Better regulation needed to prevent marine disasters

Maritime pollution: No longer a drop in the ocean

Environment

June 29, 2021

/ By / New Delhi

Better regulation needed to prevent marine disasters

Within days of X-Press Pearl fire hundreds of dead marine animals washed ashore (Photo/Sri Lanka Port Authority)

X-Press Pearl, the cargo ship that sank off Sri Lanka, earlier this month, is just the latest shipping disaster to have struck. Over the decades, maritime pollution has reached dangerous levels due to accidents, spills, fires or simply dumping of wastes. It is time for governments to get together and crackdown on an industry that goes largely unchecked, despite patchy safety and pollution track record.

After two weeks of on-board fire, the Singapore-registered container ship X-Press Pearl split into two earlier this month and sank just off the coast of Sri Lanka, while the other half followed suit soon afterwards.

The cargo ship was carrying 1,486 containers, including 23 tonnes of nitric acid, a highly corrosive and inflammable chemical. Even before the ship had begun to sink, dozens of containers fell off into the sea, spilling their contents. Within hours, the coastal area of Sri Lanka close to the site of the disaster was covered with millions of microgranules of plastics as well as other toxic material.

The ship also carried hundreds of tonnes of fuel oil that spilled in the sea, threatening marine life in one of the richest parts of the Indian Ocean, besides ruining some of the most pristine beaches of the country that is often referred to as the Emerald Island.

Sure enough, within days over 100 carcasses of turtles with throat and shell damage, as well as a dozen of dead dolphins and a blue whale, washed ashore. Anil Jasinghe, secretary of the environment ministry, told media that the animals died due to burns and also due to chemicals. Activists say that the actual number of marine animals that died due to the disaster could be several times more. Experts warned that Sri Lanka may have mildly acidic rains due to the disaster and also banned fishing in the area, impacting nearly 6000 fishing vessels.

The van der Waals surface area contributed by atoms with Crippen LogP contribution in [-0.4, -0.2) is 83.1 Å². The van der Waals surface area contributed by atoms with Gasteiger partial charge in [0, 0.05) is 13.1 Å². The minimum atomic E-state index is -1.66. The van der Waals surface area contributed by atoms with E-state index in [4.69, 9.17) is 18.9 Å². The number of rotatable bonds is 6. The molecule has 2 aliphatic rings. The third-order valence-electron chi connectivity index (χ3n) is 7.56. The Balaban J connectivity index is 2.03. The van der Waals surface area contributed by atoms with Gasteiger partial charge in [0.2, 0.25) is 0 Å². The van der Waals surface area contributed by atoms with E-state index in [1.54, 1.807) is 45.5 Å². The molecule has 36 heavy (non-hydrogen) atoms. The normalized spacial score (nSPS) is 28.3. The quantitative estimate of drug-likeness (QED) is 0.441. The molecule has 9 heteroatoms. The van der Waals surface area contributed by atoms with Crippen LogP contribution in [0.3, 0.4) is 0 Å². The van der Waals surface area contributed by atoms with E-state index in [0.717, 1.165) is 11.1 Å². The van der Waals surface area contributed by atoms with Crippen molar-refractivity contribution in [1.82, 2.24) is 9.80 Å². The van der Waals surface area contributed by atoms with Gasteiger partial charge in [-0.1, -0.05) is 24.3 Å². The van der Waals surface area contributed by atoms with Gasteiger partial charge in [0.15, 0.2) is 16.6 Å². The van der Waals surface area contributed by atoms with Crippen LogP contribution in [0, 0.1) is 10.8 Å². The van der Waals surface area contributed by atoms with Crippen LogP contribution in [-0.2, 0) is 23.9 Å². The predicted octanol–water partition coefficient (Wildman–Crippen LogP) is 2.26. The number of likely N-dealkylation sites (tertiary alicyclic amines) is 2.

Recurring mishaps

X-Press Pearl was just one of dozens of very serious shipping disasters that have occurred around the globe since the Exxon Valdez incident in 1989 which ran aground in Alaska, spilling millions of gallons of oil that contaminated over 2000 km of Alaskan coastline and caused the death of thousands of birds, fish and other animals. Reports suggest that almost 30 years later, despite a huge cleanup effort, traces of oil can still be found in Alaska.

Exxon Valdez was as severe a warning as possible to deliver to the world that it needed to be more cautious and protective of its seas. But it seems to have been duly ignored as the last 30 years have seen hundreds of marine accidents, including some matching or even exceeding the damage caused by Valdez, leaving deep impact on the marine life across the world, even as the oceans battled the toxic effects of climate change and global warming that have exacerbated every succeeding year.

Just last year has seen over a dozen major shipping disasters in places as distant as Brazil and Mauritius. In July last year, a Japanese bulk carrier MV Wakashio ran aground on a coral reef near Mauritius and within days spilled over 1,000 tonnes of fuel oil in the sea, leading to the worst-ever disaster to hit the pristine waters and beaches of the Indian Ocean island.

Growth without responsibility

With sharp rise in global trade over the past 30 years, shipping industry has increased multifold in size, both individual ships as well as the number of ships afloat around the world. This poses a twin set of problems for the world, both with serious impact on pollution and climate change.